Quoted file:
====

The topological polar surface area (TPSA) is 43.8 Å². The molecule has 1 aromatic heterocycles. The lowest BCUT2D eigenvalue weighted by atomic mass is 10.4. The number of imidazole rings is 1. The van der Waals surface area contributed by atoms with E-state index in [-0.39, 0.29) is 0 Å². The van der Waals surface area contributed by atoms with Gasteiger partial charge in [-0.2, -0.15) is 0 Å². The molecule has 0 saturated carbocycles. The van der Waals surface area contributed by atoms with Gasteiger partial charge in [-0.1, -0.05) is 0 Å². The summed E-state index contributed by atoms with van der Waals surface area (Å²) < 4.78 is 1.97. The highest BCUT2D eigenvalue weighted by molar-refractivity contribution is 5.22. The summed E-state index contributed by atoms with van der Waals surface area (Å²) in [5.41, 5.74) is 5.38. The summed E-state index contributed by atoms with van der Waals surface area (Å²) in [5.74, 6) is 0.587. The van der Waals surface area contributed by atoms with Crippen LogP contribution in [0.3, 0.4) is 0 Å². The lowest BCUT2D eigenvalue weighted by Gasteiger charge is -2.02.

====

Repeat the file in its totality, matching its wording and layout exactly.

The topological polar surface area (TPSA) is 43.8 Å². The molecule has 1 aromatic heterocycles. The lowest BCUT2D eigenvalue weighted by atomic mass is 10.4. The number of imidazole rings is 1. The van der Waals surface area contributed by atoms with E-state index in [-0.39, 0.29) is 0 Å². The van der Waals surface area contributed by atoms with Gasteiger partial charge in [-0.2, -0.15) is 0 Å². The molecule has 0 saturated carbocycles. The van der Waals surface area contributed by atoms with Gasteiger partial charge in [-0.1, -0.05) is 0 Å². The summed E-state index contributed by atoms with van der Waals surface area (Å²) < 4.78 is 1.97. The highest BCUT2D eigenvalue weighted by molar-refractivity contribution is 5.22. The summed E-state index contributed by atoms with van der Waals surface area (Å²) in [5.41, 5.74) is 5.38. The summed E-state index contributed by atoms with van der Waals surface area (Å²) in [5.74, 6) is 0.587. The van der Waals surface area contributed by atoms with Crippen LogP contribution in [0.3, 0.4) is 0 Å². The lowest BCUT2D eigenvalue weighted by Gasteiger charge is -2.02.